Utah is close to becoming the fourth state to have a comprehensive privacy law. The Utah Consumer Privacy Act (SB 227) unanimously passed the Utah Senate on February 25. And the Utah House followed suit quickly, unanimously passing the law on March 2, and prior to the legislative session ending on March 4. The House version slightly modified a couple of the definitions in the Senate version and the Senate has already approved those changes. As of March 3, a final version is being sent to Governor Spencer Cox for his signature. If signed, the law will go into effect on December 31, 2023.
Utah will likely join California, Colorado, and Virginia as the fourth state with a comprehensive privacy law. In terms of parallels, the Utah law most closely mirrors Virginia’s. It has broad exemptions for entities regulated under certain federal laws (with language that is seemingly broader than the exemptions in place in California), is only enforceable by the Utah AG (and includes a 30-day cure period), does not provide the Utah AG with any rulemaking authority, and does not provide consumers with the ability to opt-out of processing using a global privacy control.
Because the Utah law will not create any substantially new obligations for businesses already subject to the other state laws, it is unclear as to whether this fourth state will be sufficient for Congress to feel enough pressure to pass a federal privacy law. Still, state legislative sessions are ongoing, and it is possible that another state joins the privacy party. We are tracking the laws in Wisconsin and Florida, specifically, both of which have passed one of the two chambers in their respective state legislatures. We will continue to provide updates on these issues.
Below are key provisions of the Utah Consumer Privacy Act:
- Applies to controllers or processors that do business in the state, or produce a product or service that is targeted to consumers who are Utah residents, have annual revenue of $25M or more; and either a) control or process personal data of 100,000 or more consumers during a calendar year; or b) derive over 50% of the entity’s gross revenue from the sale of personal data and control or process the personal data of 25,000 or more consumers.
- Exempts various entities and information types, including government entities; covered entities and business associates under HIPAA; information governed by HIPAA; financial institutions and information governed by the GLBA; and personal data regulated by FERPA.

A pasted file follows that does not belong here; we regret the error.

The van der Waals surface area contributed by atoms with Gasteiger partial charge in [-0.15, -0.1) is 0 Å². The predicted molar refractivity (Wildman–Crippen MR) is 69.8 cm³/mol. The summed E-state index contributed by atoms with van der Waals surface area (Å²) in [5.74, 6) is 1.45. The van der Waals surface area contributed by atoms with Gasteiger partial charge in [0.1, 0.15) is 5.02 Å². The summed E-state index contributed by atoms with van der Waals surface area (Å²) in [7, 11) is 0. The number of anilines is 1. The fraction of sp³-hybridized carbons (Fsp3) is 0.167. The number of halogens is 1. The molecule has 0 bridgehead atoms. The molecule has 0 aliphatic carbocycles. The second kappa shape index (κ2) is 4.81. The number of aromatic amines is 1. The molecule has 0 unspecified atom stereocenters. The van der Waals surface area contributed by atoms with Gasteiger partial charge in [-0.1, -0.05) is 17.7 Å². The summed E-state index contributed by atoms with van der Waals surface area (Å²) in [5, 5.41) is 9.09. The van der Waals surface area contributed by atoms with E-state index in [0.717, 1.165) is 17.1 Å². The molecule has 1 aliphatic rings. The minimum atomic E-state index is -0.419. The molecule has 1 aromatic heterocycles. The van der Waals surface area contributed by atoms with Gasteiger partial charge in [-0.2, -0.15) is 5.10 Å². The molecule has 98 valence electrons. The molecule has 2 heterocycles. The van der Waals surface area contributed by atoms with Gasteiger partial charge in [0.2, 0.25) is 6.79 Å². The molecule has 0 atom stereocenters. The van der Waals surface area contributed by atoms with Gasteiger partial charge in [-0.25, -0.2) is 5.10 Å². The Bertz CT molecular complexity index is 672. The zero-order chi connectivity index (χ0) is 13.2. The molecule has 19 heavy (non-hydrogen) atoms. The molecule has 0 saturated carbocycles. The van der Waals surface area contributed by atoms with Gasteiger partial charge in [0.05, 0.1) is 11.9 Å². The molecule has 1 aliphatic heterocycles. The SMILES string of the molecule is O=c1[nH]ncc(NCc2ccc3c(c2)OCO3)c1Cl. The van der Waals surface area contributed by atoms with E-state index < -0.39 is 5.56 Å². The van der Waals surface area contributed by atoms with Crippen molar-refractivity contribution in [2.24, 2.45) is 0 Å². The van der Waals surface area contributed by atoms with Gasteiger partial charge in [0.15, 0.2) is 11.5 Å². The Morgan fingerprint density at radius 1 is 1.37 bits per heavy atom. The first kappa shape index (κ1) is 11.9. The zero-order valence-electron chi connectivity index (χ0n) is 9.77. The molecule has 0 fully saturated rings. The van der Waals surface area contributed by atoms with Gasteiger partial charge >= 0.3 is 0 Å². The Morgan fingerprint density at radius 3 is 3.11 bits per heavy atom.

- Creates individual rights for consumers, including the right to confirm whether a controller is processing their personal data; the right to access their personal data; the right to delete the personal data provided to the controller; the right to obtain a copy of their personal data in a format that is portable, readily usable, and allows the consumer to transmit the data to another controller without impediment; and the right to opt out of the processing of their personal data for the purposes of targeting advertising or the sale of personal data.
- Mandates that controllers provide consumers with a privacy notice with the following information: 1) the categories of personal data processed; 2) the purposes for which the categories of personal data are processed; 3) how consumers may exercise a right; 4) the categories of personal data that the controller shares with third parties; and 5) the categories of third parties with whom the controller shares personal data.
- Incorporates privacy by design principles, such as data minimization and purpose limitation.
- Creates requirements for the processing of “sensitive data,” including requiring that controllers first present consumers with clear notice and an opportunity to opt out of the processing.
- Enables Division of Consumer Protection to establish and administer a system to receive consumer complaints regarding a controller or processor’s alleged violation.
- Does not create a private right of action. Violations are only enforceable by the Utah AG’s office. AG may recover actual damages to the consumer and up to $7,500 for each violation.
- Creates a thirty-day cure period once AG provides written notice of alleged violation.
- Would go into effect on December 31, 2023.